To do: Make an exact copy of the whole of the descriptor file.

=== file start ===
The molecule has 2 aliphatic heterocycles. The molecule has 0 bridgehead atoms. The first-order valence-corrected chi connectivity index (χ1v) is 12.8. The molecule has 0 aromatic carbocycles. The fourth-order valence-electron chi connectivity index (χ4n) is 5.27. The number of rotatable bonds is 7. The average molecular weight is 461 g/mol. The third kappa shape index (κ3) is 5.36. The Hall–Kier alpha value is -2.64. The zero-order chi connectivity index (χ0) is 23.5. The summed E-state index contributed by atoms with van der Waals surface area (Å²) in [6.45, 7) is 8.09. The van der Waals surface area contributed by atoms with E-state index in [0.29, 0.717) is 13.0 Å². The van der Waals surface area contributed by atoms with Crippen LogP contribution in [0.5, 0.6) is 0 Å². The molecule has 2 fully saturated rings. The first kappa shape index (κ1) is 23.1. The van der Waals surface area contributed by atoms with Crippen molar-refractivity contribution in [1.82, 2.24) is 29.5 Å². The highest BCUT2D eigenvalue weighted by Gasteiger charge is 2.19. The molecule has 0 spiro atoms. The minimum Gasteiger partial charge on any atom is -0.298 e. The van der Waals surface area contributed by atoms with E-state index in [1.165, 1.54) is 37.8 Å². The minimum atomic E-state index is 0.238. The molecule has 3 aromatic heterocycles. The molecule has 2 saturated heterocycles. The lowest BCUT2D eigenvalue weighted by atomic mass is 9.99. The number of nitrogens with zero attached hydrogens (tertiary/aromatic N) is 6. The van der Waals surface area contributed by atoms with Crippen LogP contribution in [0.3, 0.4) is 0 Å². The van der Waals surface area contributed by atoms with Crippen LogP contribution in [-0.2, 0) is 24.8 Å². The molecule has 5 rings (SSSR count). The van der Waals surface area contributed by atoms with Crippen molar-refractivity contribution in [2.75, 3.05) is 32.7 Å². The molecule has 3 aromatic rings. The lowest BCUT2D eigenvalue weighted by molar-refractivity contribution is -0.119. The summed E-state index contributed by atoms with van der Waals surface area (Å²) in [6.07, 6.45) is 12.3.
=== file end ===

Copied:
The molecule has 2 aliphatic heterocycles. The molecule has 0 bridgehead atoms. The first-order valence-corrected chi connectivity index (χ1v) is 12.8. The molecule has 0 aromatic carbocycles. The fourth-order valence-electron chi connectivity index (χ4n) is 5.27. The number of rotatable bonds is 7. The average molecular weight is 461 g/mol. The third kappa shape index (κ3) is 5.36. The Hall–Kier alpha value is -2.64. The zero-order chi connectivity index (χ0) is 23.5. The summed E-state index contributed by atoms with van der Waals surface area (Å²) in [6.45, 7) is 8.09. The van der Waals surface area contributed by atoms with E-state index in [0.29, 0.717) is 13.0 Å². The van der Waals surface area contributed by atoms with Crippen LogP contribution in [0.5, 0.6) is 0 Å². The molecule has 2 fully saturated rings. The first kappa shape index (κ1) is 23.1. The van der Waals surface area contributed by atoms with Crippen molar-refractivity contribution in [1.82, 2.24) is 29.5 Å². The highest BCUT2D eigenvalue weighted by Gasteiger charge is 2.19. The molecule has 0 spiro atoms. The minimum Gasteiger partial charge on any atom is -0.298 e. The van der Waals surface area contributed by atoms with E-state index in [1.165, 1.54) is 37.8 Å². The minimum atomic E-state index is 0.238. The molecule has 3 aromatic heterocycles. The molecule has 2 saturated heterocycles. The lowest BCUT2D eigenvalue weighted by atomic mass is 9.99. The number of nitrogens with zero attached hydrogens (tertiary/aromatic N) is 6. The van der Waals surface area contributed by atoms with Crippen LogP contribution in [0.3, 0.4) is 0 Å². The van der Waals surface area contributed by atoms with Crippen LogP contribution in [-0.2, 0) is 24.8 Å². The molecule has 5 rings (SSSR count). The van der Waals surface area contributed by atoms with Crippen molar-refractivity contribution in [2.75, 3.05) is 32.7 Å². The molecule has 3 aromatic rings. The lowest BCUT2D eigenvalue weighted by molar-refractivity contribution is -0.119. The summed E-state index contributed by atoms with van der Waals surface area (Å²) in [6.07, 6.45) is 12.3.